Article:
Anther Kiley designs DIY paper toys for building miniature cities
Cardkits are paper toys made with card stock that children assemble themselves, and can then use to build their own miniature cities.
Kiley, a designer and educator in Providence, Rhode Island, created the collection based on similar models he crafted during play as a child, when he built a city called “Fishworld”. He hopes the paper buildings and vehicles will encourage “storytelling and world building.”
“Cardkits combine the challenge and rewards of making with creative play and world building,” Kiley said. “Assembling the kits engages dexterity, ingenuity, and focus; playing with them inspires storytelling and world building.”
Each of the models comes with a design pattern printed across a single sheet of card stock. To assemble the mini-constructions, kids punch-out the individual parts that comprise the object and follow directions that explain where to fold and glue the paper to turn it into a three-dimensional toy.
Kiley has designed a number of buildings as part of the collection, including a brick townhouse with a bay window and red front door and a beige house with blue shutters and a chimney.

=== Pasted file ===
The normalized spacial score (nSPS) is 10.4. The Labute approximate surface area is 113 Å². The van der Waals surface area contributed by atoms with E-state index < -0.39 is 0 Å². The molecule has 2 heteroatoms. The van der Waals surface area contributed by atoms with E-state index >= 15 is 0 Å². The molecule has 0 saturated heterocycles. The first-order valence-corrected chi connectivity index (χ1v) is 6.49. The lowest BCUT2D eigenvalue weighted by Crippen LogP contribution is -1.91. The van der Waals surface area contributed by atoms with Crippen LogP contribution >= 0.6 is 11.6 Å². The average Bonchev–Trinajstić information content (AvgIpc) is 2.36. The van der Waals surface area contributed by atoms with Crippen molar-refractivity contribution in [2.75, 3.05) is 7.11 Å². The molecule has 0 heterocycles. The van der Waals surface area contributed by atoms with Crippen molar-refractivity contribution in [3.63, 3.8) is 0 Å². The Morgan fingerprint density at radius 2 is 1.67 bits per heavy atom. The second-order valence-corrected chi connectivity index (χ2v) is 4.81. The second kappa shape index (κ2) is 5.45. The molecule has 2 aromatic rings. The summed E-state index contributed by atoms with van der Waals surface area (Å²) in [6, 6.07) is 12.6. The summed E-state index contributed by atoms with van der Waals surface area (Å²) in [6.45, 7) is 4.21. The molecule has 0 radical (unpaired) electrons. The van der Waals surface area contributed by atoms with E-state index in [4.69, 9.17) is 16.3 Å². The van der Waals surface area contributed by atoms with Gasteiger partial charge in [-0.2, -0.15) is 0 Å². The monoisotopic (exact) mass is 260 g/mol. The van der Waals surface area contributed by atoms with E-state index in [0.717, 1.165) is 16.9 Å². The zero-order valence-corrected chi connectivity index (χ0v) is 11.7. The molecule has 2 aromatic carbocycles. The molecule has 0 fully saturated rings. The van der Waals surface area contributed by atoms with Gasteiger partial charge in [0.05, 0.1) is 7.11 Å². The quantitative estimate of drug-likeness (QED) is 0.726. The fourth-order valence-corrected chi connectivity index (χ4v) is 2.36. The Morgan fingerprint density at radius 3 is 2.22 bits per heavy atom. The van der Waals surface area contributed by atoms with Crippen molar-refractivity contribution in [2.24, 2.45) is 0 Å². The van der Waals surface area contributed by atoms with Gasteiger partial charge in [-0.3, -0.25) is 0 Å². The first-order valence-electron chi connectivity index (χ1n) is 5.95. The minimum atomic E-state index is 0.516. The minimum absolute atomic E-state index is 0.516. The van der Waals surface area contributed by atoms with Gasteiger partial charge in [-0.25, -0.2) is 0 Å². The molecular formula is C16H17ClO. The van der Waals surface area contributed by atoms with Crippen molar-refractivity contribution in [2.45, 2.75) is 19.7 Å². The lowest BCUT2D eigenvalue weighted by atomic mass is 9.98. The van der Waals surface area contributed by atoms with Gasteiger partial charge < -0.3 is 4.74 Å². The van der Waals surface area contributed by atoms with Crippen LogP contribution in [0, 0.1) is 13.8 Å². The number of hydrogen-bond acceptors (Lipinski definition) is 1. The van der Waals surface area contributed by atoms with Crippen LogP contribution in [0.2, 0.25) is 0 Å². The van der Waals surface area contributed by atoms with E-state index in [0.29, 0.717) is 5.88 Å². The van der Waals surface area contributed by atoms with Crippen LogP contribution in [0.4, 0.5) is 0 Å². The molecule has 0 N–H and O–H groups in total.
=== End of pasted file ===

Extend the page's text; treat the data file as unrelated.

The back side of the houses is left open, similar to a dollhouse, so kids can fill the rooms using the paper furniture from one of the kits. Objects include a bed, kitchen appliances, a couch, table and bookshelf.
In addition to buildings there are also sets for crafting vehicles, such as a yellow taxi cab and a train. A track, also made with paper, lays flat against the play surface for the locomotive to move up and down.
Each of the kits comes with a collectable fish figure with a distinctive name and pattern that children can use to populate the town, a nod to Kiley’s childhood “Fishworld”. The paper figurines are designed to fit inside the vehicles and buildings.
Kiley produces the toys on a local scale in Rhode Island using Forest Stewardship Council certified paper and a digital manufacturing scheme that generates minimal waste. All of the toys and the packaging they are wrapped in is 100 per cent recyclable.
British architecture studio Foster + Partners published a collection of architecture challenges, for children to work on during the coronavirus lockdown, including building paper skyscrapers.
Other designs for play that use paper are Marion Pinaffo and Raphaël Pluvinage’s Papier Machine, a set of 13 electronic toys cut and folded using paper printed with a special ink.
Photography is by Anther Kiley.
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